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Make gardening an intergenerational affair

AGING MATTERS

Hawaii has the highest percentage of multigenerational households of any state in the country, defined by the U.S. Census Bureau as three or more generations sharing a home or apartment.

The reasons for this are many, including the high cost of living and cultural values of our diverse population. The benefits are also many and include sharing financial expenses, sharing household responsibilities, contributing to independent living for older family members, and passing on cultural values and traditions. Another possible benefit of multigenerational living is contributing to one another’s health through shared gardening activities.

Gardening contributes to the physical and nutritional well being of everyone across the lifespan. It has been shown to reduce stress, contribute to heart health, build hand strength, and build self-esteem. As older and younger generations spend quality time gardening together, they have opportunities for learning, problem solving, communicating, and accomplishing a joint goal. For those who do not live in a multigenerational household and want to benefit from intergenerational gardening, with a little bit of creativity and video conferencing or phone calls you can create a virtual intergenerational garden which benefits all generations.

When beginning a garden, start small and use the word P-L-A-N-T-S as a guide for the elements necessary for a healthy garden.

P stands for Place. Plants need different amounts of space to grow properly. For example, green onions, chives, parsley, and other herbs can be grown in containers between 6-10 inches in both diameter and height. Vegetables such as tomatoes and peppers need more space and can be grown in a 5-gallon bucket. All containers need drainage holes to allow excess water to drain away from the root system. Examples include aluminum foil pans, large yogurt or sour cream containers, large soda bottles or gallon jugs turned on their side with a growing area cut out, and old drawers or coolers. Look around your home to see what type of containers you can repurpose, recycle, or reuse.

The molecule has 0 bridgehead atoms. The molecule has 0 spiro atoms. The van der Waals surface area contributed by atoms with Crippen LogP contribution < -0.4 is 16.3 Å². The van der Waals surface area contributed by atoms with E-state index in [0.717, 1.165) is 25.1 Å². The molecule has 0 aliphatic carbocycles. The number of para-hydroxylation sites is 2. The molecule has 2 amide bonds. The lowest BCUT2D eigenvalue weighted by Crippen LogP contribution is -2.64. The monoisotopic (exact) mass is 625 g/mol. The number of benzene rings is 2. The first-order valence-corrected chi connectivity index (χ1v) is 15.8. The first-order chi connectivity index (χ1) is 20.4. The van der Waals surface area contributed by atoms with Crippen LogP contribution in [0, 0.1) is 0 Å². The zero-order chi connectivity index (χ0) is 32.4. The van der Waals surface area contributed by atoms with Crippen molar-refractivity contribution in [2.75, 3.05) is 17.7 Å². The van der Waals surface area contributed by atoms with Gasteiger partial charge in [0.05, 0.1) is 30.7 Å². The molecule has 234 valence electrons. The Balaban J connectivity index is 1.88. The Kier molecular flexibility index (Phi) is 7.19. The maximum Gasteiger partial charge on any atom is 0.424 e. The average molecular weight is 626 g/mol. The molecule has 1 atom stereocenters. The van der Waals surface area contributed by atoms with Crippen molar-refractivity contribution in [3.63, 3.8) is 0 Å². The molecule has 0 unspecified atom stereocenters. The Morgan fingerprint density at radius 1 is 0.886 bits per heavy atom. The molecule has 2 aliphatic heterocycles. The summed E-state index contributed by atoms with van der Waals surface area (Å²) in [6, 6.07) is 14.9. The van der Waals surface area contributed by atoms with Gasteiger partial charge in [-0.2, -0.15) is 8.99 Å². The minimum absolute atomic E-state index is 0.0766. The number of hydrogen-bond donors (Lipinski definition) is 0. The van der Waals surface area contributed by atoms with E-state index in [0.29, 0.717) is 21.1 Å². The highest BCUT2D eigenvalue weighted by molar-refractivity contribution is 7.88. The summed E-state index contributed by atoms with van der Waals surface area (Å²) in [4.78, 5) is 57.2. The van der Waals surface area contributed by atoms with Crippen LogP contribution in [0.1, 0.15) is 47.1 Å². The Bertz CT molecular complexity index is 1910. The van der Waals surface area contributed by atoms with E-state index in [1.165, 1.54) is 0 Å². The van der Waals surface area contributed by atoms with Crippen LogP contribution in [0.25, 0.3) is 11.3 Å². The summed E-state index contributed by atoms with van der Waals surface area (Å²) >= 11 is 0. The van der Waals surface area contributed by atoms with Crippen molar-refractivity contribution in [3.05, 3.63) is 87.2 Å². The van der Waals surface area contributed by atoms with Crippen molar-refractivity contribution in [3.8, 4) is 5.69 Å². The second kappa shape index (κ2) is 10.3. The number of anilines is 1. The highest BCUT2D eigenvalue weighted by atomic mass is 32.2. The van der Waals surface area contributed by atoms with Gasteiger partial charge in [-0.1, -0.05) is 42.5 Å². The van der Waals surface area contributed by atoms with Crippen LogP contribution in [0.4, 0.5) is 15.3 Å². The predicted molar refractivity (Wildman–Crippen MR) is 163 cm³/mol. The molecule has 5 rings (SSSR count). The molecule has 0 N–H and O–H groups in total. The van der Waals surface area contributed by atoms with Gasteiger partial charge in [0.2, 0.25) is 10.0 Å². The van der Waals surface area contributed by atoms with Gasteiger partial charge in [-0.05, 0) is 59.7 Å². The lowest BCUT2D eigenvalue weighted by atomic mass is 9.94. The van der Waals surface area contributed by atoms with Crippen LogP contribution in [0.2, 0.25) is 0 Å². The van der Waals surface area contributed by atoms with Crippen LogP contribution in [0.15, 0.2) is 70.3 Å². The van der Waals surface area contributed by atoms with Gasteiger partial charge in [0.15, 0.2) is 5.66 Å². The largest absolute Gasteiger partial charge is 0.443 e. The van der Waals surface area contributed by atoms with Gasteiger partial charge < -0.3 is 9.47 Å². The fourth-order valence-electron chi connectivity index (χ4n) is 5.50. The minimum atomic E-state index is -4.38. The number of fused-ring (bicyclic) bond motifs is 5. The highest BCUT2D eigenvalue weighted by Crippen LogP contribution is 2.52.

L stands for Light. Plants need 6-8 hours of full sun daily in order to grow properly. Monitor different areas around your home to find the right location which is both convenient and receives sufficient sunlight.

A stands for Air. Plants take in carbon dioxide from the air and release oxygen back into the air. The root system also needs air to properly develop which is one of the reason that drainage holes are so critical for plants grown in containers.

N stands for Nutrients. Three primary nutrients needed by plant are nitrogen, phosphorous, and potassium. Nitrogen is used for growth above the soil. Phosphorus is used for the downward growth of roots. And potassium is needed to move water and nutrients around the plant. When beginning a garden, using a potting mix with these nutrients already included will provide the plants with the needed nutrients for the first 8-10 weeks of growth. After that, nutrients need to be added in the form of fertilizer or compost.

T stands for Thirsty. Water is essential for plant growth. The soil should be slightly damp. To test your soil, stick your finger into the soil. If your finger comes out dry, it needs more water and if it is wet hold back on the watering.

S stands for Soil. For beginning gardeners, commercially prepared potting soil is the easiest to use.

To learn more about growing your intergenerational garden, check out the Six-part Grow Your Own lesson series from UH Manoa’s College of Tropical Agriculture and Human Resource. It can and can be accessed at go.hawai.edu/GMW.

* Heather Greenwood-Junkermeier is with the University of Hawaii Manoa Cooperative Extension, Maui Aging and Intergenerational Programs. Today’s column was written jointly with Jennifer Hawkins, edible crops extension agent on Molokai. Aging Matters covers topics of interest to the aging Maui community and appears on the third Saturday of each month.

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